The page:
This time, instead of being so infrastructure-focused, I thought I’d try being a bit more people-focused in my Commuter Diary. It’s one of the hardest things about this project – adding in the human element, getting a little less first-person in the experience and showing the other people using public transportation, while keeping it abstract. There’s a natural tendency when photographing people to want them to be absolutely sharp, clear, and obviously the main subject of the image. Well, when you’re throwing sharp, clear and objective out the window, how do you photograph people?
Riding the subway always involves a descent, a passage, and a re-emergence. It’s a normally terribly un-heroic journey that bears a very vague passing resemblance to the hero narrative of Joseph Campbell. Unless of course you’re claustrophobic and/or agoraphobic, whereupon riding the subway is an anxiety attack waiting to happen, and surviving the ride is a transformative experience.
Here is the descent into the underworld:
The passage through:
Emerging on the other side, returning to the daylight and the world of mortal men, the escalator ride up is both salvation and alienation, because who would understand or even believe your having done battle with a steel dragon and survived?
These are some first attempts at bringing the “experiential” style of photographing that I’ve been doing to bear on people. There have been a few attempts at doing pictures of individuals this way but they, at least to me, really don’t work. Maybe I’m being too rigid in my thinking, or maybe I’m dead on the money. Time will tell.
I found the shot I had taken of the NYC subway train oncoming. Again a bit impressionistic, but you can still feel the difference between it and the other city’s subways that I’ve photographed, even though the car isn’t at all visible in the exposure. I THINK this is the N/Q/R platform at 5th avenue and 59th street- it’s been a while since I took the shot.
Here are a couple more of my subway shots as a comparison. Please pardon the repetition of the recent post:
All shots taken with my Rolleiflex 2.8E. Film used was either Ilford FP4+ for the b/w shots or either Kodak Portra 160 or Ektar 100 for the color.
I realize there are no people in the staircase shot so it’s not technically people-watching, but it’s part of the same space, and in a way the absence of people can be about the interaction of people with a space in the same way that people in the frame can be. All photos were taken with my Contax G2 and the 90mm and 21mm lenses. Film used was Kodak Ektar 100.
Just thought I’d do a re-visit of all my Glen Echo color work, to put them in one place. When I get a bit more organized, I’ll put my platinum/palladium Glen Echo photos together and do another mini-gallery. This has all been shot with a mixed bag of films and cameras. Mostly my Rolleiflex 2.8E, with one nod to my Canham 5×7 (the Glen Echo sign at night – it’s special enough it gets its own row). The films have been Kodak Portra 160NC, Kodak Ektar 100, Fuji NPS 160, and Fuji NPH 400. With the exception of the Ektar 100, most of the film used has been anywhere from a couple years out of date to almost a dozen years expired. Which says a lot about the quality of modern color film emulsions.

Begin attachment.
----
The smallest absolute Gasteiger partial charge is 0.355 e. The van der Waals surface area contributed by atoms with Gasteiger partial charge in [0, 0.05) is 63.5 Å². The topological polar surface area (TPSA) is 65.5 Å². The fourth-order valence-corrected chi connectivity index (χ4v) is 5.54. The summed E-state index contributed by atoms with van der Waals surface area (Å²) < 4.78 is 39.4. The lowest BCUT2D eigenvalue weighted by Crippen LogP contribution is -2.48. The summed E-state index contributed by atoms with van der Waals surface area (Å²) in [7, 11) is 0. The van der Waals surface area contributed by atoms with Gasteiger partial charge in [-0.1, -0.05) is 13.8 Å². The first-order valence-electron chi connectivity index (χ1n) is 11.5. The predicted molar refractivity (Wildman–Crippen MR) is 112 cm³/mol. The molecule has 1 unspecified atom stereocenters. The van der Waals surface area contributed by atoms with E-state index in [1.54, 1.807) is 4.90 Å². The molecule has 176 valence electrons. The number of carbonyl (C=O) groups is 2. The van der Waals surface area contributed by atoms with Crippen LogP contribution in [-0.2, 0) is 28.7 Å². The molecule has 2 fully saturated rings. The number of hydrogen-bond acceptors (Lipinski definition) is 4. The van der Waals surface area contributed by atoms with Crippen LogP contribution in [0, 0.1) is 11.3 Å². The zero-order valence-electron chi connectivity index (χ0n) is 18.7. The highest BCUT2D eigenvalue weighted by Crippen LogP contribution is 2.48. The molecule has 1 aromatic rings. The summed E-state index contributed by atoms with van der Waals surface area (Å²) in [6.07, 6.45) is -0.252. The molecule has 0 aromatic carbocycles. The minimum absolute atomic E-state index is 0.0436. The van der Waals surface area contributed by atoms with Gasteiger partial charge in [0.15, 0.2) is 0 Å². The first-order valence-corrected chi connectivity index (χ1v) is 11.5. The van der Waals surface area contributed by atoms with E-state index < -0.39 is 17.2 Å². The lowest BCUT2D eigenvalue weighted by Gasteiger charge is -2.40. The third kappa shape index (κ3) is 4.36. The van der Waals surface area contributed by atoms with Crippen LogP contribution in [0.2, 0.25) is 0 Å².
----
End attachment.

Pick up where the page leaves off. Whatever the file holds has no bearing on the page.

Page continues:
Part of the purpose of this exercise was in response to a discussion recently on an online photography forum I read where someone was complaining about how hard it was to take good photos in places you are familiar with. While I love travel photography (I’m getting ready to indulge in some serious travel photography early next year, probably one of those once-in-a-lifetime trips – I’ll keep you updated as the time approaches), I think it’s absolute baloney that you can’t take interesting photos of places you know and see every day. If anything, the opposite is true. But each type of photography requires a different mindset. Photographing on the road requires you to be able to filter out the extraneous detail because it’s ALL wondrous and new. Photographing at home requires you to turn off the detail filter so you start finding the interesting stuff you ignore because it’s what you see every day.
Photographing my own neighborhood is about recording and observing change – it’s like doing a series of portraits of the same person – this week in a suit, next week in a sundress, then later in an anorak, this year a little taller, next year a beard, the year after with a tan and a buzz cut. The Glen Echo photos are another form of portraiture, portraiture of a place. Places can have spirits and identities, and their face changes over time, just like a person’s.
I do on occasion actually shoot smaller format images, and even color once in a while. Here’s a graffiti grab shot I took with my Rolleiflex 2.8 E. Exposure unrecorded.
This was as much a test of film as it was playing with a camera. I was trying out the new Kodak Ektar 100. I’d say from this it was a great success. This was a scan from the negative, using Digital ICE for dust removal, a tiny bit of Unsharp Masking, and a little bit of color correction. No other manipulation.